Tracy Camp comes to the Fox for the first time from her home base in California. She works all around the country in musical theater and opera. Some of her favorite past projects include “Show Boat” at San Francisco Opera; “Big River,” “To Kill a Mockingbird,” “A Civil War Christmas,” and “Caroline, or Change” at TheatreWorks; “Jerry Springer the Opera” at Ray of Light Theatre; “The Amen Corner” at AlterTheater; “The Snow Queen” at San Jose Rep; and “Caroline, or Change” at Pacific Conservatory of the Performing Arts. Camp is a recipient of the Theater Bay Area Titan Award and is a proud member of Actors’ Equity Association and the American Guild of Musical Artists.

Welcome to Aurora, Tracy!

Porgy and Bess

Who Tells Whose Story?

I was in my office late one evening last week. The sounds of a Porgy and Bess rehearsal began. Stage door slamming, greetings, music, laughing, hubbub.

The stage manager barked something to bring attention to the piano; and the piano started playing.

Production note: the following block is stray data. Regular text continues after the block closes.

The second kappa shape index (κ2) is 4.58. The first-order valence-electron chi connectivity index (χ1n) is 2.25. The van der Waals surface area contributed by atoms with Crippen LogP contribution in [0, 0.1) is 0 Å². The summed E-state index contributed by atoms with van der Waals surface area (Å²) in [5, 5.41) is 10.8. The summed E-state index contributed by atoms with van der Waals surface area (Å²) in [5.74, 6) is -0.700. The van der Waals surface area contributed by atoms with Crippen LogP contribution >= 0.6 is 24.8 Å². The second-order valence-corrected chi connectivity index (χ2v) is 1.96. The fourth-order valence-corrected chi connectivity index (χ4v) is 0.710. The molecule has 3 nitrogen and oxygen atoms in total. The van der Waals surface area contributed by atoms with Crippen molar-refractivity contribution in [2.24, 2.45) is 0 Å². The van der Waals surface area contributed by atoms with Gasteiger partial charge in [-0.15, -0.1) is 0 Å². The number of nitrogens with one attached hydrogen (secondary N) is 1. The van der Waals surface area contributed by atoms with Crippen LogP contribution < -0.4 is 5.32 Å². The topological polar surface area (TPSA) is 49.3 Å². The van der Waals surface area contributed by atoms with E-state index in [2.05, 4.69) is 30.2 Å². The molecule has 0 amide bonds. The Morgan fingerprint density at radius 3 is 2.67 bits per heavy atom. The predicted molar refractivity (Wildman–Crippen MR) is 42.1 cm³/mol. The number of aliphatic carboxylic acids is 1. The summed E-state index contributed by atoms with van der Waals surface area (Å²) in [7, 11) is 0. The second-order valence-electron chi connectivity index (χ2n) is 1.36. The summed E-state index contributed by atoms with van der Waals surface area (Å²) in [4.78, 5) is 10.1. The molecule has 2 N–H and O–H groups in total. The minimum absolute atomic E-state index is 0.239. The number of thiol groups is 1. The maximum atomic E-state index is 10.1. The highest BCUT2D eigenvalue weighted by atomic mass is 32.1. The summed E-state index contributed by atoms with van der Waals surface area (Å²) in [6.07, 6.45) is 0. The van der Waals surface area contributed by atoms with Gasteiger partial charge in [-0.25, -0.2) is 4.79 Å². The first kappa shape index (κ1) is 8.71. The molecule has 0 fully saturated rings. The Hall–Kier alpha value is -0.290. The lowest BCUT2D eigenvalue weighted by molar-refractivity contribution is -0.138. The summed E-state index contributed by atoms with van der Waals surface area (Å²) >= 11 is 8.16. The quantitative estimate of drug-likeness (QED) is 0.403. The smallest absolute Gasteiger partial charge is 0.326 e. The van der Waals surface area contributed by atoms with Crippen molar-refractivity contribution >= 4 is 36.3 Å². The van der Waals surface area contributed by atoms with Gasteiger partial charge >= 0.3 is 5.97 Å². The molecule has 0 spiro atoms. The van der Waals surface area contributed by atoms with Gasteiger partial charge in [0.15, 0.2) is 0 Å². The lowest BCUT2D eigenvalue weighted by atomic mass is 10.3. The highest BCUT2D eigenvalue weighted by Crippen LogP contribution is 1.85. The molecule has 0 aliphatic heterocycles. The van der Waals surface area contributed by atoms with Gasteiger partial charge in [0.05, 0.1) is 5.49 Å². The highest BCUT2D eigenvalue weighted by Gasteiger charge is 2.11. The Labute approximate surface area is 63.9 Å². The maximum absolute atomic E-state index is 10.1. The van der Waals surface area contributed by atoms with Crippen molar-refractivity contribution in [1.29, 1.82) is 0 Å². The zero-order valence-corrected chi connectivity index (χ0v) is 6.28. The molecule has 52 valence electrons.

Part-by-part, baritones, tenors, altos and sopranos repeated back the Gershwins’ melodies. I had to get close and see the people from whom these sounds were coming. Bouncing down the steps all I could think was, “This music is HARD! Do we have the people that can do this?” I went on stage and stood in back and part-by-part I thought, “YES, we do.” Baritones, tenors, altos and sopranos each proved their place at the piano.

I stood in back but as badly as wanted to jump in and join and offer advice and encouragement I stayed behind. I know I don’t really belong in this group. I worry that I won’t be respected or accepted. Who am I to tell them how to tell the story of Porgy and Bess?

People who know me well know I have long been self-conscious regarding my legitimacy as the teller of some stories.

Can a middle aged white guy properly tell the story of Porgy and Bess—if he is non-musical? Full confession: I am non-musical. I sang badly in choirs and was useless at the few instruments I tried, but I have had a wonderful career stage managing, producing and directing dozens and dozens of musicals. Legitimately. I study hard. I respect what I don’t know. And I surround myself with enormously talented people. I do not have to play violin to facilitate the violin part for it to have emotional impact on the audience. I need to appreciate the instrument and trust the expert playing it. The player trusts me to interpret what the audience will feel back to her.